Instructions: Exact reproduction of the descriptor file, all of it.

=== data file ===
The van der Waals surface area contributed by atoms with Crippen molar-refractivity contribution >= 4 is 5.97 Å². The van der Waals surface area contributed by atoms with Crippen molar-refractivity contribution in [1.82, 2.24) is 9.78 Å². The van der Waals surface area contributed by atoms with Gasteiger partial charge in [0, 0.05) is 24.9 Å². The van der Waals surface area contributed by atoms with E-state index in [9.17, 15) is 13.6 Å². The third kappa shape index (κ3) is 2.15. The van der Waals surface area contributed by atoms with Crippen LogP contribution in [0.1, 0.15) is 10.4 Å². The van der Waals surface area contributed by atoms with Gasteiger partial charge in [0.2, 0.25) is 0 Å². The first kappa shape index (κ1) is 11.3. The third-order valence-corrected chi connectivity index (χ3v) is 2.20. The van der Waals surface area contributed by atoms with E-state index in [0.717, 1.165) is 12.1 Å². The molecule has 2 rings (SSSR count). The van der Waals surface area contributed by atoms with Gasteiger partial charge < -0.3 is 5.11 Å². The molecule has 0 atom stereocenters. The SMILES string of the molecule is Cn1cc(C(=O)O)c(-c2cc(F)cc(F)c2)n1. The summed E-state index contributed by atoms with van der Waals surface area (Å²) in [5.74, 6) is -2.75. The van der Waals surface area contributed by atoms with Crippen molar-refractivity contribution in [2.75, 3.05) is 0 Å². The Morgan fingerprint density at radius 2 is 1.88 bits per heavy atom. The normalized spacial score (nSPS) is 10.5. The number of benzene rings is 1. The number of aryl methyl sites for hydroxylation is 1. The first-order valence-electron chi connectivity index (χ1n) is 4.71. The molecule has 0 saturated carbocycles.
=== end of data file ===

The van der Waals surface area contributed by atoms with Crippen molar-refractivity contribution >= 4 is 5.97 Å². The van der Waals surface area contributed by atoms with Crippen molar-refractivity contribution in [1.82, 2.24) is 9.78 Å². The van der Waals surface area contributed by atoms with Gasteiger partial charge in [0, 0.05) is 24.9 Å². The van der Waals surface area contributed by atoms with E-state index in [9.17, 15) is 13.6 Å². The third kappa shape index (κ3) is 2.15. The van der Waals surface area contributed by atoms with Crippen LogP contribution in [0.1, 0.15) is 10.4 Å². The van der Waals surface area contributed by atoms with Gasteiger partial charge in [0.2, 0.25) is 0 Å². The first kappa shape index (κ1) is 11.3. The third-order valence-corrected chi connectivity index (χ3v) is 2.20. The van der Waals surface area contributed by atoms with E-state index in [0.717, 1.165) is 12.1 Å². The molecule has 2 rings (SSSR count). The van der Waals surface area contributed by atoms with Gasteiger partial charge < -0.3 is 5.11 Å². The molecule has 0 atom stereocenters. The SMILES string of the molecule is Cn1cc(C(=O)O)c(-c2cc(F)cc(F)c2)n1. The summed E-state index contributed by atoms with van der Waals surface area (Å²) in [5.74, 6) is -2.75. The van der Waals surface area contributed by atoms with Crippen molar-refractivity contribution in [2.75, 3.05) is 0 Å². The Morgan fingerprint density at radius 2 is 1.88 bits per heavy atom. The normalized spacial score (nSPS) is 10.5. The number of benzene rings is 1. The number of aryl methyl sites for hydroxylation is 1. The first-order valence-electron chi connectivity index (χ1n) is 4.71. The molecule has 0 saturated carbocycles.